Some of you may be ready to quit right here, but for those ready to forge on, let’s make it a bit harder.
You can start this any time by prearrangement.
Ask your friends or relatives to discuss you, your behavior and difficulties, in front of you, as if you don’t understand. They can say whatever they want, whether true or outlandishly wrong, and you can’t correct them. You must stay silent. No gestures or facial responses are permitted to show your feelings.

You should take note of how you feel.

Step 3

Every time you feel upset, maybe, for example, after hearing people discuss your behavior, or you feel excited, or perhaps bored, you must flap your hands, stomp your feet or jump up and down. These responses should begin after approximately five or more hours of just experiencing living in silence.
Tell your friends or relatives to respond each time you flap, stomp or jump with any of the following types of phrases:
All done
Hands down
Hands quiet
or
Quiet hands
No jump
Feet quiet.

Step 4

After a minimum of 6 hours, your friends or relatives should begin, at a prearranged time, to talk to you in ABA English. That is, no more normal speech aimed directly to you.
They may speak normally near you when talking to each other in lively and interesting conversations and you may listen but not participate in any way in those conversations. They may speak about you in normal speech.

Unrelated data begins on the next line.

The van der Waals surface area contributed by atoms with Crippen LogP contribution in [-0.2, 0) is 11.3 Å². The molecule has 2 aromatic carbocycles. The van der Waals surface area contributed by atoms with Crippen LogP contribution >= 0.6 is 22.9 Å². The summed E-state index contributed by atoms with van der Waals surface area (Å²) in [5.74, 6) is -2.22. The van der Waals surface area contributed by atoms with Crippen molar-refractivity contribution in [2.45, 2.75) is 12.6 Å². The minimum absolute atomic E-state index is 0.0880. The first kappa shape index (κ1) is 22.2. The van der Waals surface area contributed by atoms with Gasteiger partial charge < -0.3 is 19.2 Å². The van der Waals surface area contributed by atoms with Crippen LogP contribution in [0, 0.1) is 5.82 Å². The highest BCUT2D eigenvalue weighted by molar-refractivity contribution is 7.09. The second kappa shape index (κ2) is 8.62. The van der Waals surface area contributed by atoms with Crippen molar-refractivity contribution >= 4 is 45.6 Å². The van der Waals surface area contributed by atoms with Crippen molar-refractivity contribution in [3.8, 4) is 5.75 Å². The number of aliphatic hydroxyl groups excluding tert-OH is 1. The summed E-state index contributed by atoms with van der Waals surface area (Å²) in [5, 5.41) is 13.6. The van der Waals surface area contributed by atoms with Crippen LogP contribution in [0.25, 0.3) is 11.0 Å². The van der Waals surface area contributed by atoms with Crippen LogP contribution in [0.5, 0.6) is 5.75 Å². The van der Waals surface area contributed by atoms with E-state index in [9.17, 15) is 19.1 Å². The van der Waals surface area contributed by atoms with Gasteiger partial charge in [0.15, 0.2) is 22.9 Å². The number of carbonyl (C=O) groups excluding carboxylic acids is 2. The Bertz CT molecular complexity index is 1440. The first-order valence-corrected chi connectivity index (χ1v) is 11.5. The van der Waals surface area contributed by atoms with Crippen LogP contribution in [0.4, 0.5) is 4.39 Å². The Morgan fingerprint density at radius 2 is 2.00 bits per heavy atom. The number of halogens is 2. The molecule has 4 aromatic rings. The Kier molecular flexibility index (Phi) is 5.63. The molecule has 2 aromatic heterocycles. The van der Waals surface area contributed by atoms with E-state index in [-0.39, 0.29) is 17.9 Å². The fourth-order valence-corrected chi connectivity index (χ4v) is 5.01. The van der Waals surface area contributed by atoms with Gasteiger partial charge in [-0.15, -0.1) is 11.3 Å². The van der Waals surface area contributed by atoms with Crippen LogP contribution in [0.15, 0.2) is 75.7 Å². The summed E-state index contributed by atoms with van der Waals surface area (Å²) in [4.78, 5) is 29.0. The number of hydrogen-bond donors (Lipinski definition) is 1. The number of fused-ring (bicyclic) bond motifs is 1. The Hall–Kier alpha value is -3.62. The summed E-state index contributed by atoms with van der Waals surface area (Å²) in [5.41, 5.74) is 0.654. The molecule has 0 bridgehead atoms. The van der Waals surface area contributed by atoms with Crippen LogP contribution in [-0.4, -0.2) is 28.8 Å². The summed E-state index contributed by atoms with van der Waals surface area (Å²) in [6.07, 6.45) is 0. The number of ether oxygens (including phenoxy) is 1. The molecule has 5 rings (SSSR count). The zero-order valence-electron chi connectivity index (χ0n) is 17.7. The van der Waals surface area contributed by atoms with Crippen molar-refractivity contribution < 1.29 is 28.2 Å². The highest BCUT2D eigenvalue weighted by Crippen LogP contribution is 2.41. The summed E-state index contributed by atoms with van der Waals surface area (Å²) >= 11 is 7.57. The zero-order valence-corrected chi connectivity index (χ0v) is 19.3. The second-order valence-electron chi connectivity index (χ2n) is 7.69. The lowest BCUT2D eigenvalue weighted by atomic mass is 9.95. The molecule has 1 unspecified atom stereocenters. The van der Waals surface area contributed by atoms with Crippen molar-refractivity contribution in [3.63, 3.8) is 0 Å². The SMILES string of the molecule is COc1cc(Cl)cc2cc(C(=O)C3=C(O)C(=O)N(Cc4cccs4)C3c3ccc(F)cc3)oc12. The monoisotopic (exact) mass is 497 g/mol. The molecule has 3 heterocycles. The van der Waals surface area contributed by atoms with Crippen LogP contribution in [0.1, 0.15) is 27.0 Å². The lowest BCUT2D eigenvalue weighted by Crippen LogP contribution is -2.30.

But if someone speaks directly to you it must now be in simplified speech and command oriented.
Wash hands
Go car
All done
Turn off

Etc.

No articles or grammar for you! This must continue until the challenge ends.

Step 5 (for the very daring, only)

I can’t induce sensory highs but I can help you simulate overloaded or intoxicated senses. Prior to the challenge, you can make a recording of intermittent noises, such as a leaf blower, a siren, a baby crying, and listen to these through headphones while you walk through a crowded mall or market. The sounds pop up randomly and unexpectedly. Several may occur in succession, or you may have none for many minutes. They can be quite loud. They may be very brief or last for several minutes.

Remember, you still can’t talk, gesture, communicate your ideas, discomfort or feelings. You can cover your ears, flap your hands or jump in public.
I grant you temporary permission.
You will be aware of the stares.

When you get home, stare at a lava lamp or another interesting undulating visual pattern for about ten minutes. Allow yourself to get intoxicated by it.
You may remove the headphones while you do that.

Step 6

Point to letters, very slowly, on a letterboard, keyboard or tablet to communicate your thoughts to someone for your final half hour of the Challenge.

Step 7

Go back to normal and think about your experiences.

In this Autism Experience Challenge I do assume that like me, and so many others with nonspeaking autism, you understand words and that the trap is your motor system.